de.mpg.escidoc.pubman.appbase.FacesBean
Deutsch
 
Hilfe Wegweiser Impressum Kontakt Einloggen
  DetailsucheBrowse

Datensatz

DATENSATZ AKTIONENEXPORT

Freigegeben

Konferenzbeitrag

Continuity Effect and Figural Bias in Spatial Relational Inference

MPG-Autoren
http://pubman.mpdl.mpg.de/cone/persons/resource/persons84019

Knauff,  M
Department Human Perception, Cognition and Action, Max Planck Institute for Biological Cybernetics, Max Planck Society;

Externe Ressourcen
Es sind keine Externen Ressourcen verfügbar
Volltexte (frei zugänglich)
Es sind keine frei zugänglichen Volltexte verfügbar
Ergänzendes Material (frei zugänglich)
Es sind keine frei zugänglichen Ergänzenden Materialien verfügbar
Zitation

Knauff, M., Rauh R, Schlieder, R., & Strube, G. (1998). Continuity Effect and Figural Bias in Spatial Relational Inference. In Proceedings of the Twentieth Annual Conference of the Cognitive Science Society (pp. 573-578).


Zitierlink: http://hdl.handle.net/11858/00-001M-0000-0013-E94C-2
Zusammenfassung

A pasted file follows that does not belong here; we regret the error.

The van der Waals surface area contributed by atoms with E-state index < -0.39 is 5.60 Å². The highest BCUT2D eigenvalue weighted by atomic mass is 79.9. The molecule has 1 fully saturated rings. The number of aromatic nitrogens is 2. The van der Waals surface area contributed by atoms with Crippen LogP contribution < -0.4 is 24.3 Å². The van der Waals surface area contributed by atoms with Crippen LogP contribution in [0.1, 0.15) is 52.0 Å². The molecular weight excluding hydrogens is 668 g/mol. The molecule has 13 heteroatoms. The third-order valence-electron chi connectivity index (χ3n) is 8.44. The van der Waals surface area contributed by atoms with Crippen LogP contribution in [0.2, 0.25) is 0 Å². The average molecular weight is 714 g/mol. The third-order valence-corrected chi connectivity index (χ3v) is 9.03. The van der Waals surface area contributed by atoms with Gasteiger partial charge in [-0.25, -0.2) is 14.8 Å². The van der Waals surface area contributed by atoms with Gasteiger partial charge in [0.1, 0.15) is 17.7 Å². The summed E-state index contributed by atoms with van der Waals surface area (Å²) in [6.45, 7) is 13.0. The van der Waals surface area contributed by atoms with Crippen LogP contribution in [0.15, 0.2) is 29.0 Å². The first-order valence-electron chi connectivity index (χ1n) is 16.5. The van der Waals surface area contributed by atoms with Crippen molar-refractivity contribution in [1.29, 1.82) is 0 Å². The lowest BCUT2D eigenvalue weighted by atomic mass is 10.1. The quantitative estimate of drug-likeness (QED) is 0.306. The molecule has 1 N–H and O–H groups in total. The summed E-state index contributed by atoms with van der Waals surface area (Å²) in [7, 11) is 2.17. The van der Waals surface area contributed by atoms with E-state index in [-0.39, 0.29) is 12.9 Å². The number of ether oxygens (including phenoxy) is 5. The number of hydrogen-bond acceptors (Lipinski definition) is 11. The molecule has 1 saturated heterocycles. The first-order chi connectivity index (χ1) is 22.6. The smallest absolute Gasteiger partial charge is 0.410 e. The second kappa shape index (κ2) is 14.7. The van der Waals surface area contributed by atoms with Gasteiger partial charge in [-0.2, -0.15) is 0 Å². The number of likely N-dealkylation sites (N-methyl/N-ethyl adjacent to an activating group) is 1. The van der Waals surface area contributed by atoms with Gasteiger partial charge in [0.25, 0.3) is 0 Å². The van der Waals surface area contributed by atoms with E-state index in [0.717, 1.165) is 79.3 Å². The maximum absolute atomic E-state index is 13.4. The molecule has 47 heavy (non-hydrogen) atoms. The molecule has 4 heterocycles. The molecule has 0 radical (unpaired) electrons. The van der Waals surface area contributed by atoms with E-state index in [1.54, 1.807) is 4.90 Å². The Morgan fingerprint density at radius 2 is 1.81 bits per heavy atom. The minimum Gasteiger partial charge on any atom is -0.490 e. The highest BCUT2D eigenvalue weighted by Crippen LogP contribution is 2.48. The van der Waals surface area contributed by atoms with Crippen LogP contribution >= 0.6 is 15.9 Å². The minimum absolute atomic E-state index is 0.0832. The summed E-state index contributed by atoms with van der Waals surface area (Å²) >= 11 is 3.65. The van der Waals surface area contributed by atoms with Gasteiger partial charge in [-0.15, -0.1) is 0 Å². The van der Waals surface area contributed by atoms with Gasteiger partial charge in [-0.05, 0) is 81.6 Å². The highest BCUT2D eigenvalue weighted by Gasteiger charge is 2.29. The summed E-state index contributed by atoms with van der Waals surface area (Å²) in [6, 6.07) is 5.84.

Two experiments on spatial relational inference investigated effects known from relational and syllogistic reasoning. (1) Continuity effect: n-term-series problems with continuous (W r1 X, X r2 Y, Y r3 Z) and semi-continuous (X r2 Y, Y r3 Z, W r1 X) premise order are easier than tasks with discontinuous order (Y r3 Z, W r1 X, X r2 Y). (2) Figural bias: the order of terms in the premises (X r Y, Y r Z or Y r X, Z r Y) effects the order of terms in the conclusion (X r Z or Z r X). In the first experiment subjects made more errors and took more time to process the premises when in discontinuous order. In the second experiment subjects showed the general preference for the term order Z r X in the generated conclusions, modulated by a “figural bias”: subjects used X r Z more often if the premise term order was X r Y, Y r Z, whereas Z r X was used most often for the premise term order Y r X, Z r Y. Results are discussed in the framework of mental model theory with special reference to computational models of spatial relational inference